- Long sales cycles – Most B2B marketing, advertising, and sales teams focus on some combination of equity marketing, lead generation, qualification, pitching, and closing, with integrations across sales and customer experience teams. These tactics roll into ABM (Account-Based Marketing) and ABX (Account-Based Experience) strategies and can take years to bear fruit.
These challenges are tied to key data points needed for B2B MMM, and they may seem insurmountable, which is why it is important to partner with an experienced analytics provider that thinks creatively and can provide intelligent workarounds to these limitations.
MMM has a Place in B2B Marketing Planning
The good news is that these challenges to B2B MMM initiatives can be addressed. A centralized data management solution, such as a Data Lake working in cohesion with a CDP (Customer Data Platform), with buy-in from the varied teams and stakeholders can be employed to help solve the data management roadblock. Rolling all decision makers/contracts into accounts and building MMM models at the account level can address the multiple decision maker roadblock. A lack of visibility into end sales can be addressed by using leads acquired as the dependent variable and as a directional proxy for sales. Long sales cycles can be addressed by modeling the data across longer timeframes/intervals and using decay transformations that find the best fit for each channel variable. A consultation session with a proven analytics partner can identify workarounds specific to unique business models.
Introspective Questions and Themes to Consider
So, you have made it this far and have decided that you want to build MMM capabilities within your marketing and measurement program. Below are some diagnostic questions to consider researching and answering as a first step:
- What business questions are you trying to answer?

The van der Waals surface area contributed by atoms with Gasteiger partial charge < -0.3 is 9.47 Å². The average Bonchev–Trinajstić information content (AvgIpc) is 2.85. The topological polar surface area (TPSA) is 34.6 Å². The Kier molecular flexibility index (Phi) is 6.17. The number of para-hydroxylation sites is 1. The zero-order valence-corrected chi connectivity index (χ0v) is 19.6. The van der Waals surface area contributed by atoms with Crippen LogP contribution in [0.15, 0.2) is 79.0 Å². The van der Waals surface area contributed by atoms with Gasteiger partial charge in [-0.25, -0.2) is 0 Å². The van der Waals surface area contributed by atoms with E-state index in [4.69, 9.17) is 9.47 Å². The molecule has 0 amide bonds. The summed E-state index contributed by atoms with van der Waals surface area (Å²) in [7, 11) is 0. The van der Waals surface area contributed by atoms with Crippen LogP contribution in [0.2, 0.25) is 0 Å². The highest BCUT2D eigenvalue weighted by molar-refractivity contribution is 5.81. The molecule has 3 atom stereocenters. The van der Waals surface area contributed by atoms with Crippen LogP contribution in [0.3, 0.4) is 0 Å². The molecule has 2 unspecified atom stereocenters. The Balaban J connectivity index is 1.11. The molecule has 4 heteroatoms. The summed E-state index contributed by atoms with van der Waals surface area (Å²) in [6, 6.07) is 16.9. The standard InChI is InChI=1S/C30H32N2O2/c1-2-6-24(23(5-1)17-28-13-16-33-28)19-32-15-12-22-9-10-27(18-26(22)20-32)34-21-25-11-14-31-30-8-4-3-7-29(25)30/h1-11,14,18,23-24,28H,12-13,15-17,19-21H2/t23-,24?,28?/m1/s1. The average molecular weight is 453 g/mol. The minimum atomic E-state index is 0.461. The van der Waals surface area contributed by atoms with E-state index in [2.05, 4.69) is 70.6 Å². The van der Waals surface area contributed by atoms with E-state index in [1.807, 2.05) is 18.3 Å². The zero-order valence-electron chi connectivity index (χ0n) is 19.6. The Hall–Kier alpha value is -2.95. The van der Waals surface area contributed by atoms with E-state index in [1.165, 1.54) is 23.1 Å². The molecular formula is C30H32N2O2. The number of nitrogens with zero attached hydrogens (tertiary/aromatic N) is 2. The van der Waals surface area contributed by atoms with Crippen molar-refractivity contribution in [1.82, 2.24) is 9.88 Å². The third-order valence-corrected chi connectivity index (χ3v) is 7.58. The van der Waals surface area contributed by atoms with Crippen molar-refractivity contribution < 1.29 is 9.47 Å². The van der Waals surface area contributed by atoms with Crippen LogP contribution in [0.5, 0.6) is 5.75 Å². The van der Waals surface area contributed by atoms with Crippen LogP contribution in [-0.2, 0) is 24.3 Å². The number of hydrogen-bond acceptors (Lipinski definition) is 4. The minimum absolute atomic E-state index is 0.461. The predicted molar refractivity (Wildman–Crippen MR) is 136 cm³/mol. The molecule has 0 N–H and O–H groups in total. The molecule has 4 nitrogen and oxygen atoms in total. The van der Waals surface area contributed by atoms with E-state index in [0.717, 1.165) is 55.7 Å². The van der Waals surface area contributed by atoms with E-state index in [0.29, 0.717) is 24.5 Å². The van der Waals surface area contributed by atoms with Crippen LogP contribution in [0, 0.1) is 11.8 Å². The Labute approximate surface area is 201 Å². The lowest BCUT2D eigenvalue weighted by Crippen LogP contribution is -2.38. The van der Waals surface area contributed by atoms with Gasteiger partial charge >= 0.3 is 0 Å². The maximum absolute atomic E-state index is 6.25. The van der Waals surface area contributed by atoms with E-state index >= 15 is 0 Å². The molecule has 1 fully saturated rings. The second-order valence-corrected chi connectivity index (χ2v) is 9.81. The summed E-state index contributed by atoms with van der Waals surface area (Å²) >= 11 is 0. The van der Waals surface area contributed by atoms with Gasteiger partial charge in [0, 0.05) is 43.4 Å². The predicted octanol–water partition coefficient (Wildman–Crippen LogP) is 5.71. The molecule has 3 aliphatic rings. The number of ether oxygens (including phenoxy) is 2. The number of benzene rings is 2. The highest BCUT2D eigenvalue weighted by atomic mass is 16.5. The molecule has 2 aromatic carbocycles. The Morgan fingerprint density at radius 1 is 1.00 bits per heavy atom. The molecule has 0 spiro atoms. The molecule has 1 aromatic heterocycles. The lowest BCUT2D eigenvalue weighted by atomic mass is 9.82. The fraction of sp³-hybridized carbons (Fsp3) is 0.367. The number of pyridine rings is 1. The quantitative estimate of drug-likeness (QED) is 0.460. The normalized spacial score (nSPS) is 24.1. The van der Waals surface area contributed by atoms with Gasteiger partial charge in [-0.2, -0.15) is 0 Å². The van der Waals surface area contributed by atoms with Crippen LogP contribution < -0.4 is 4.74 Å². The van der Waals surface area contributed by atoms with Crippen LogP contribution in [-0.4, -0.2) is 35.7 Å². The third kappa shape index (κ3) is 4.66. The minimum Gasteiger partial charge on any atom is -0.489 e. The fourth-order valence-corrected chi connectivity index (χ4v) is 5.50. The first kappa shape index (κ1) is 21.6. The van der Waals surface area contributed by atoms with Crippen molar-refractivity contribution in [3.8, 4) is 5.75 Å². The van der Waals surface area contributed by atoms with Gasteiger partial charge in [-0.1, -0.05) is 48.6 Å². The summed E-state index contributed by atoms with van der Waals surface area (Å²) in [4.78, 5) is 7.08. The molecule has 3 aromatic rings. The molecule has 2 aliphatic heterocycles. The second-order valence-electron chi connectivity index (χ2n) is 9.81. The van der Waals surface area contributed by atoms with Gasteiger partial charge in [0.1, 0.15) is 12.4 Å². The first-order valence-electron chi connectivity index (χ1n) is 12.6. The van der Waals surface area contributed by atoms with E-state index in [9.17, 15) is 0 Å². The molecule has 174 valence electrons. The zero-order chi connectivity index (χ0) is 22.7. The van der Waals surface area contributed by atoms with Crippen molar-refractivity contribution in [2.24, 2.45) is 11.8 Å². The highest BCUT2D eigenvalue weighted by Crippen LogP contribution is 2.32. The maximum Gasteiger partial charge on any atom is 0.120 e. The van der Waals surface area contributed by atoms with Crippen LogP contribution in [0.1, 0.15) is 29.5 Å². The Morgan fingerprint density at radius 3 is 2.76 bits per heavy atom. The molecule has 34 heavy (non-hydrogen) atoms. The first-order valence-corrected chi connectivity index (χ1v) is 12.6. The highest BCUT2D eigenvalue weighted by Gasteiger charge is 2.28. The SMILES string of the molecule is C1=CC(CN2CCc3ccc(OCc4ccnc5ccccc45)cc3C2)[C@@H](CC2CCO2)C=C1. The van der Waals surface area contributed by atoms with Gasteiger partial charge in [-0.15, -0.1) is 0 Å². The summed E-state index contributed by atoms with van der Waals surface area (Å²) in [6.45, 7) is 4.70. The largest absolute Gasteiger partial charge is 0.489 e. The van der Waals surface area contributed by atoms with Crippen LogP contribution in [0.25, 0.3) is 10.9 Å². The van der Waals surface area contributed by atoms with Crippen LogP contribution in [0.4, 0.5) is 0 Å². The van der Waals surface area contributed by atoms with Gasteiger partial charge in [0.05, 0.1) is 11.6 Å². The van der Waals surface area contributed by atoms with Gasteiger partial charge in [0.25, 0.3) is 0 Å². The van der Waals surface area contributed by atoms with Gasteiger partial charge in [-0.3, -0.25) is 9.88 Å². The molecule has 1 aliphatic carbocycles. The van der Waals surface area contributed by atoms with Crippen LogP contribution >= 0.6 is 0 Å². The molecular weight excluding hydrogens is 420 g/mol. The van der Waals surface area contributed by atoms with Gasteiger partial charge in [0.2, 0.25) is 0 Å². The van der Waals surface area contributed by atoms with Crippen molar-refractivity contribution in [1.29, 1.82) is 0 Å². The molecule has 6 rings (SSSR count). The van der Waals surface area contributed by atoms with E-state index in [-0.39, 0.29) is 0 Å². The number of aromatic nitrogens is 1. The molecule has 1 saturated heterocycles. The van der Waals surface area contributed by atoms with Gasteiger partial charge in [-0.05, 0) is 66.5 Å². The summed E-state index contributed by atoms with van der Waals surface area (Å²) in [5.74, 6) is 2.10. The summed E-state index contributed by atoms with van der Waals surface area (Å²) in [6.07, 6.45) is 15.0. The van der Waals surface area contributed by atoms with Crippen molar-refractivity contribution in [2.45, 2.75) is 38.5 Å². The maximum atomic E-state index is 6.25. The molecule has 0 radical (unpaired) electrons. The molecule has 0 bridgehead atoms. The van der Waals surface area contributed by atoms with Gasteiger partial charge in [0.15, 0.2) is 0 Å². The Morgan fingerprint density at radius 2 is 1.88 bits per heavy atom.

- Who is your target end user?
- What is your preferred outcome variable? Is it leads?
- Are all the leads in your B2B program treated the same?
- Have you ever done any valuation analysis (i.e., estimating the financial worth of the lead, tying leads to revenue, lead scoring)?
- What are all the channels used in your B2B program?
- Do you know and have access to all your marketing touchpoints?
- How far back does your data go?
Answering these diagnostic questions and being available for a thorough consultation with an experienced analytics partner is a big step in laying down the foundations for accelerating your marketing optimizations using MMM.
MMM can and should be a part of every forward-thinking B2B marketer's arsenal. A well-developed MMM program can provide a scientific approach to allocating marketing and media budgets, all based on data. It can empower marketing and media executives when it comes to budget planning and forecasting, all the while taking into consideration marketplace dynamics. It can reveal the synergistic relationships between marketing channels. And, as a bonus, if you are considering or already have an attribution system in place for sub-channel/tactical optimizations, an MMM can help calibrate your attribution modeling efforts while controlling for external variables. With the rapid advancements in cloud-based technologies that allow for real-time access to structured and unstructured data on a global scale and innovations with machine learning algorithms and technology, this is an ideal climate to scale up your measurement and planning programs with MMM and make smart investment decisions tailored to your B2B clients and prospects.